The Basics of Seasonal Allergies
Spring is coming, and if you live like me in Arizona allergies may not leave you ever because something is always blooming in Arizona. The worst is the seasonal orange blooms! This means that nasal congestion, redness of the skin, tears, watery eyes, runny nose, itchy skin, postnasal drip, and other unpleasant symptoms may appear.
According to the definition, allergy is an increased acute reaction of the body’s immune system to certain substances (allergens) that the body comes into contact with.
Causes of Allergies
So, what are the causes of allergies?
If you notice a deterioration in condition from the beginning of spring to mid-autumn, most likely you are faced with hay fever – an allergic reaction to pollen from plants.
The pollen of trees, shrubs, and grasses enters the nose, and our immune system perceives it as a foreign substance. Our immune system begins to produce antibodies – just like against viruses and bacteria. Histamine – a biologically active substance – is formed in the blood and we develop unpleasant manifestations of allergies: coughing, sneezing, runny nose, and so on.
It is possible to get improvement with minimal medications and also by getting to the root cause of the allergies.
One more important conclusion can be drawn from this. In a person who is not predisposed to allergies, the reaction will not be even when in contact with the strongest allergen. And vice versa, in a person predisposed to allergies, the reaction will manifest itself, and even substances that are not allergens can provoke it.
Common allergenic triggers:
- Environmental pollution;
- Recent antibiotics;
- weakened immunity;
- Mold exposure/mold allergies;
- Gut issues and impaired microbiome;
- Yeast or bacterial overgrowth;
- Food sensitivities and/or allergies provoked by microbiome (gut bug) imbalance.
By the time of year when you begin to feel unwell, you can understand what exactly your body responds to. In spring, allergies are most often caused by tree pollen, in summer by herbs, autumn allergies are associated with pollination of weeds.
Sometimes the allergen is obvious, but in most cases, it is necessary to diagnose.
How to prepare for the spring season of allergies
1. Follow a hypoallergenic diet
A hypoallergenic diet is an exclusion from the diet of those products that can provoke or aggravate allergies. It is advisable to do your own nutrition and thereby strengthen the immune system in advance, even before the onset of flowering.
In addition, directly during the allergy period, it is worth abandoning the use of certain products. For some people, it could be dairy and gluten, for example.
2. Try Vitamins and Foods
Vitamins D and C effectively help to cope with an allergy to pollen and also strengthen immunity. I also recommend taking small amounts of local pollen and local honey every day. Just a few pollen seeds to start with and to note if there is any reaction to that. Then the amount could be eventually increased to 1/2 teaspoon every day.
3. Undergo specific immunotherapy
An allergen is detected (for example, you can’t tolerate alder pollen), and before flowering, doctors inject drugs based on small doses of the allergen. So the body gradually gets used to it, so during the flowering season, you will not have a reaction to a substance that provokes an allergy. If you can’t completely get rid of the allergy, then at least an allergic reaction will manifest itself in a milder form. I personally chose not to use this strategy because I believed that my seasonal allergy was caused by something else. I will talk more about it in my next post! I cured my allergies naturally by addressing the root cause and adhering to a different diet as I was eating SAD (Standard American Diet at that time).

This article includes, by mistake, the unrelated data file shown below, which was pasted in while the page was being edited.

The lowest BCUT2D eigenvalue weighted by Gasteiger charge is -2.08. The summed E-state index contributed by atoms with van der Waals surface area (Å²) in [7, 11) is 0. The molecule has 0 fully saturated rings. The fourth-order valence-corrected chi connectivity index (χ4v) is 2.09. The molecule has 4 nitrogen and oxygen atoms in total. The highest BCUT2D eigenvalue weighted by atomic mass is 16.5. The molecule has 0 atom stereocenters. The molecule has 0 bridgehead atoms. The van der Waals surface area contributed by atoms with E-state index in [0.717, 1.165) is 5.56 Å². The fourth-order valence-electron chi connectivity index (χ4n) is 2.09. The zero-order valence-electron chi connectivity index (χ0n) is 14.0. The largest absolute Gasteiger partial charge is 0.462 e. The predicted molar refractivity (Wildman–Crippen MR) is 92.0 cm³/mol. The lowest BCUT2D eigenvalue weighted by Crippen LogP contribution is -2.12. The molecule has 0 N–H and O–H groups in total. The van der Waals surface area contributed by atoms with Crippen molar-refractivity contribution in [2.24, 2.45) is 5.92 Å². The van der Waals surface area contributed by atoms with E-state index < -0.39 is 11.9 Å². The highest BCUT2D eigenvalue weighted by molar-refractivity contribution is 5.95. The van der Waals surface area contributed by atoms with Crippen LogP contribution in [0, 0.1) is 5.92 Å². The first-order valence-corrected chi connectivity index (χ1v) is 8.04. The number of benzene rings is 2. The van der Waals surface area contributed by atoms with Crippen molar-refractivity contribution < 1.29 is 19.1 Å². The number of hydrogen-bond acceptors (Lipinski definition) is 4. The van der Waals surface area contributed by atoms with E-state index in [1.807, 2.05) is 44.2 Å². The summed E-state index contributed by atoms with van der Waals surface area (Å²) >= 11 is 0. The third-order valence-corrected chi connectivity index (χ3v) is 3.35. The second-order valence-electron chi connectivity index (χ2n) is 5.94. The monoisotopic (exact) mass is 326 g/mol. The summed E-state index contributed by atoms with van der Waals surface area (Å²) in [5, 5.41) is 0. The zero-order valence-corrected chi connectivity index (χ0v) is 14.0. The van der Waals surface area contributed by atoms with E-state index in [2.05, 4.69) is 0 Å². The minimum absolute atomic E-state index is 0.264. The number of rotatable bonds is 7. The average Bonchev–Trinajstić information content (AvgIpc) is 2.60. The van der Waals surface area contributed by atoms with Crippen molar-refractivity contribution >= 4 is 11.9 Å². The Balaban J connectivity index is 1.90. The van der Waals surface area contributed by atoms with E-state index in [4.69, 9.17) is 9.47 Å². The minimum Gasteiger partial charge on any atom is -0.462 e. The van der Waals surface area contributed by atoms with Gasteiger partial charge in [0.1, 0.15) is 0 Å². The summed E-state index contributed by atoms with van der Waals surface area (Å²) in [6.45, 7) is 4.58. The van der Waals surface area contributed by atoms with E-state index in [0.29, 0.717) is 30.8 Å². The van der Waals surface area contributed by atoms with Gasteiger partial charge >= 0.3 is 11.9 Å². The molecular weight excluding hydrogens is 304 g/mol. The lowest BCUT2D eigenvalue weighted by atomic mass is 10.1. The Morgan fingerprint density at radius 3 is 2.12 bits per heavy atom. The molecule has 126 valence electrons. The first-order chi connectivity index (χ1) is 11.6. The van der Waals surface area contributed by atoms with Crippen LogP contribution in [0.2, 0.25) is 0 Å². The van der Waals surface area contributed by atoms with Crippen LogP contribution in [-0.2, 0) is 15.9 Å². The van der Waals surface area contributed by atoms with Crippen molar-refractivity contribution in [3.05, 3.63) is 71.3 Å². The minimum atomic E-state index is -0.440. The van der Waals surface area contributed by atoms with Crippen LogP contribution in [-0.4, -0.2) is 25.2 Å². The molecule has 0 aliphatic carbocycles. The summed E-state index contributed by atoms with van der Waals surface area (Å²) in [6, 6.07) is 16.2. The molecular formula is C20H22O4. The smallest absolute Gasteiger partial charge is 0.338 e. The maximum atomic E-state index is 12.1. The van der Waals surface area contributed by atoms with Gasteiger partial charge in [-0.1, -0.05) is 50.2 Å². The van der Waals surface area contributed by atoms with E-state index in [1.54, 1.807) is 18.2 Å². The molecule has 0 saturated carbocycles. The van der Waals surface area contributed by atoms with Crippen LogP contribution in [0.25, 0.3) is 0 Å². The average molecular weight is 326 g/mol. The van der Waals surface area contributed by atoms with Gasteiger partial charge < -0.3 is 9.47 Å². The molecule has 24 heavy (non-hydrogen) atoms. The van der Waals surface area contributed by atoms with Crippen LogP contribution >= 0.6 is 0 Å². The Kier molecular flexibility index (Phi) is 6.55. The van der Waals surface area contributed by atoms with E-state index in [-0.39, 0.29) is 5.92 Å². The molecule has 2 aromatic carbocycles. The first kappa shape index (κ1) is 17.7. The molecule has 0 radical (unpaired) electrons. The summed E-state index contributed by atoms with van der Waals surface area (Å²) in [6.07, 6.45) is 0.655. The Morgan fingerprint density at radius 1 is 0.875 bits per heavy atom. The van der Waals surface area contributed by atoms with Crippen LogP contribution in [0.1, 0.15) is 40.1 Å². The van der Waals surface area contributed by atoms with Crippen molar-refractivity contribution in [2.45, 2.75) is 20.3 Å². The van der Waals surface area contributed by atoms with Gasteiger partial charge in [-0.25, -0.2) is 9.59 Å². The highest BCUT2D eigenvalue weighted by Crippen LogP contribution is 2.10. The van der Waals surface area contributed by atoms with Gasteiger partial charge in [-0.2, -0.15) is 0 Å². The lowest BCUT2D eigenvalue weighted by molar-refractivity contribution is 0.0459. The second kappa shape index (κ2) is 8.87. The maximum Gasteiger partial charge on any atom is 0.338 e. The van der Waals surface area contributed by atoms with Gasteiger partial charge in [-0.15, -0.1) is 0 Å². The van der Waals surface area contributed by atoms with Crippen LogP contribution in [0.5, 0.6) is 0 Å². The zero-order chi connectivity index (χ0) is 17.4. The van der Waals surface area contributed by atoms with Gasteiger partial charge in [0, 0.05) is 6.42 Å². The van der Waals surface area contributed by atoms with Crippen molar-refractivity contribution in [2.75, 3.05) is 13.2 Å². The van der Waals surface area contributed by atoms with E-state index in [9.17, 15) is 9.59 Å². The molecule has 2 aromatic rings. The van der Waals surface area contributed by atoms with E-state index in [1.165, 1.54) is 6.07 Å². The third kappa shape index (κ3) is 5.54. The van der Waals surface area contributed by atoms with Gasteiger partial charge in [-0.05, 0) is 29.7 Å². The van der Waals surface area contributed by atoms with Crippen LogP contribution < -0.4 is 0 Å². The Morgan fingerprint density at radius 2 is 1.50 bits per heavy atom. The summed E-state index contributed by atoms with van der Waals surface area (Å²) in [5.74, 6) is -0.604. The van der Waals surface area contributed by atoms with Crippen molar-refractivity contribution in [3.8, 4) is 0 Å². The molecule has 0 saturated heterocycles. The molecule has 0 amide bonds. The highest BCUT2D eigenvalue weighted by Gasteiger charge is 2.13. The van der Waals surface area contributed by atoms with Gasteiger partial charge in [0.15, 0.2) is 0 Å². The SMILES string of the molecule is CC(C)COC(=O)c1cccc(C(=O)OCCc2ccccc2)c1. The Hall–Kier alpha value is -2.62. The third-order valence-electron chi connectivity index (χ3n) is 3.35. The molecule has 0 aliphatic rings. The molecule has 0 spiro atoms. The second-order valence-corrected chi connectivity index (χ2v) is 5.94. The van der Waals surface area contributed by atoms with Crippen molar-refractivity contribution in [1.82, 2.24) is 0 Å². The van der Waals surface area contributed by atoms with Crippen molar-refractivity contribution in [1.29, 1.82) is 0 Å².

How to deal with allergies
1. Personal hygiene
This is the most important thing that may help with allergies! As well as preventative measures in a potentially dangerous period:
- daily washing of the nose with (boiled or distilled water only) saline solutions and frequent hand washing;
- tightly closed windows in rooms and the car;
- If your allergies are severe, immediately after returning from the street, it is recommended that you change your street clothes to your home and take a shower.
- the use of humidifiers and air purifiers;
- limited outdoor stays in the morning and in dry, hot weather, because at this time pollen allergens are most concentrated in the air.
- Use Xclear spray every day (preferably, twice a day) if you cannot use Neti-Pot or Neil-Med rinses. Blow your nose after the use.
2. Drugs from the Pharmacy.
Also a common method of struggle. Another common mistake: take pills when an allergic reaction has already gained momentum. Taking antihistamines after contact with an allergen is mostly useless – the body has already reacted. Ideally, it is advisable to start a course of taking medications 2-3 weeks before the flowering season. There are non-pharmacologic ways to treat allergies by getting to the root cause of allergies and using homeopathic/herbal supplements. Well, you know the drill. You went to your doctor and, probably, got some anti-histamine over-the-counter prescription.
To better tolerate allergies, you need to prepare your home for the flowering season. Keep doors and windows closed whenever possible. Ventilate the room after the rain. Get an air purifier for your house and change house AC filters often. Install a higher grade AC filters as they would grab more allergens/dust and will prevent it from getting into the house.
In the next post, I will talk about herbal supplements/teas that may help with allergies! Stay tuned!
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